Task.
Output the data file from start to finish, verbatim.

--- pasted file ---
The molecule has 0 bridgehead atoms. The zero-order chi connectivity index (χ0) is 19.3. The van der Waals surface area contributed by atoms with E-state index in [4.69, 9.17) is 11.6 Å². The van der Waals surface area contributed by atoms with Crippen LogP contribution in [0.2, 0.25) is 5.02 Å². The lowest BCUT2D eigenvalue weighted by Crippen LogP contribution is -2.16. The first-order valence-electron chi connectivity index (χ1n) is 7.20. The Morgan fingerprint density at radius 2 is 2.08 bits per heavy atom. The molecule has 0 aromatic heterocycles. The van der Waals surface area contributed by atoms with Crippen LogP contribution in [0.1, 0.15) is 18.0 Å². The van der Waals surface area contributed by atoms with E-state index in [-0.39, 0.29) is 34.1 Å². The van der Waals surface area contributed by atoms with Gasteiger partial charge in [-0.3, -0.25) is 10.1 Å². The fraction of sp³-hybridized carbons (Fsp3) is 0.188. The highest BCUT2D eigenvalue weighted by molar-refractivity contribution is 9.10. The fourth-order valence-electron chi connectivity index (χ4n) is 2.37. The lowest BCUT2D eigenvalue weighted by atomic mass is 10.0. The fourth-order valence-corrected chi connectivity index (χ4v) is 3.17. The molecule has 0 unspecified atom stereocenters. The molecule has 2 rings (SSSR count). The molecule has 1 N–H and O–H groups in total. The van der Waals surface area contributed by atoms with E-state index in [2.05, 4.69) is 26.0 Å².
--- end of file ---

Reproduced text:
The molecule has 0 bridgehead atoms. The zero-order chi connectivity index (χ0) is 19.3. The van der Waals surface area contributed by atoms with E-state index in [4.69, 9.17) is 11.6 Å². The van der Waals surface area contributed by atoms with Crippen LogP contribution in [0.2, 0.25) is 5.02 Å². The lowest BCUT2D eigenvalue weighted by Crippen LogP contribution is -2.16. The first-order valence-electron chi connectivity index (χ1n) is 7.20. The Morgan fingerprint density at radius 2 is 2.08 bits per heavy atom. The molecule has 0 aromatic heterocycles. The van der Waals surface area contributed by atoms with Crippen LogP contribution in [0.1, 0.15) is 18.0 Å². The van der Waals surface area contributed by atoms with E-state index in [-0.39, 0.29) is 34.1 Å². The van der Waals surface area contributed by atoms with Gasteiger partial charge in [-0.3, -0.25) is 10.1 Å². The fraction of sp³-hybridized carbons (Fsp3) is 0.188. The highest BCUT2D eigenvalue weighted by molar-refractivity contribution is 9.10. The fourth-order valence-electron chi connectivity index (χ4n) is 2.37. The lowest BCUT2D eigenvalue weighted by atomic mass is 10.0. The fourth-order valence-corrected chi connectivity index (χ4v) is 3.17. The molecule has 0 unspecified atom stereocenters. The molecule has 2 rings (SSSR count). The molecule has 1 N–H and O–H groups in total. The van der Waals surface area contributed by atoms with E-state index in [2.05, 4.69) is 26.0 Å².